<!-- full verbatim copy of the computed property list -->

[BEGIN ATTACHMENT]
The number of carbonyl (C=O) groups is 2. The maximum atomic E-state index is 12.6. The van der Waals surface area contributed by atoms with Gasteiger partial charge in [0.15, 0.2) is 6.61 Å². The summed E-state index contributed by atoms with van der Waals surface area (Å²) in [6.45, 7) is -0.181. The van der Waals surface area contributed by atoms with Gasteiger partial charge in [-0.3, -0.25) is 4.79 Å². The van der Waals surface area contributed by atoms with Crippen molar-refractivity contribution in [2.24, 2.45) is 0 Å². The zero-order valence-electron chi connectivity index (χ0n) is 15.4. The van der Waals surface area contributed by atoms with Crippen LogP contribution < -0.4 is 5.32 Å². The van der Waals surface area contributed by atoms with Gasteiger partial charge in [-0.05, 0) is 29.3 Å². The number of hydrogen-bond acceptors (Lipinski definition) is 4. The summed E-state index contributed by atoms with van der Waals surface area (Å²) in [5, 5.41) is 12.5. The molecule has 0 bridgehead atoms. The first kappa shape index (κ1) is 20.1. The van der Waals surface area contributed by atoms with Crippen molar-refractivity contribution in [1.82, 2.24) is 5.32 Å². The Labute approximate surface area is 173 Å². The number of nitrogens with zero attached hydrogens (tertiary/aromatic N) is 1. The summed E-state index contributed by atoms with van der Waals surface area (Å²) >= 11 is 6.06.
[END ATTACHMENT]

The number of carbonyl (C=O) groups is 2. The maximum atomic E-state index is 12.6. The van der Waals surface area contributed by atoms with Gasteiger partial charge in [0.15, 0.2) is 6.61 Å². The summed E-state index contributed by atoms with van der Waals surface area (Å²) in [6.45, 7) is -0.181. The van der Waals surface area contributed by atoms with Gasteiger partial charge in [-0.3, -0.25) is 4.79 Å². The van der Waals surface area contributed by atoms with Crippen molar-refractivity contribution in [2.24, 2.45) is 0 Å². The zero-order valence-electron chi connectivity index (χ0n) is 15.4. The van der Waals surface area contributed by atoms with Crippen LogP contribution < -0.4 is 5.32 Å². The van der Waals surface area contributed by atoms with Gasteiger partial charge in [-0.05, 0) is 29.3 Å². The number of hydrogen-bond acceptors (Lipinski definition) is 4. The summed E-state index contributed by atoms with van der Waals surface area (Å²) in [5, 5.41) is 12.5. The molecule has 0 bridgehead atoms. The first kappa shape index (κ1) is 20.1. The van der Waals surface area contributed by atoms with Crippen molar-refractivity contribution in [1.82, 2.24) is 5.32 Å². The Labute approximate surface area is 173 Å². The number of nitrogens with zero attached hydrogens (tertiary/aromatic N) is 1. The summed E-state index contributed by atoms with van der Waals surface area (Å²) >= 11 is 6.06.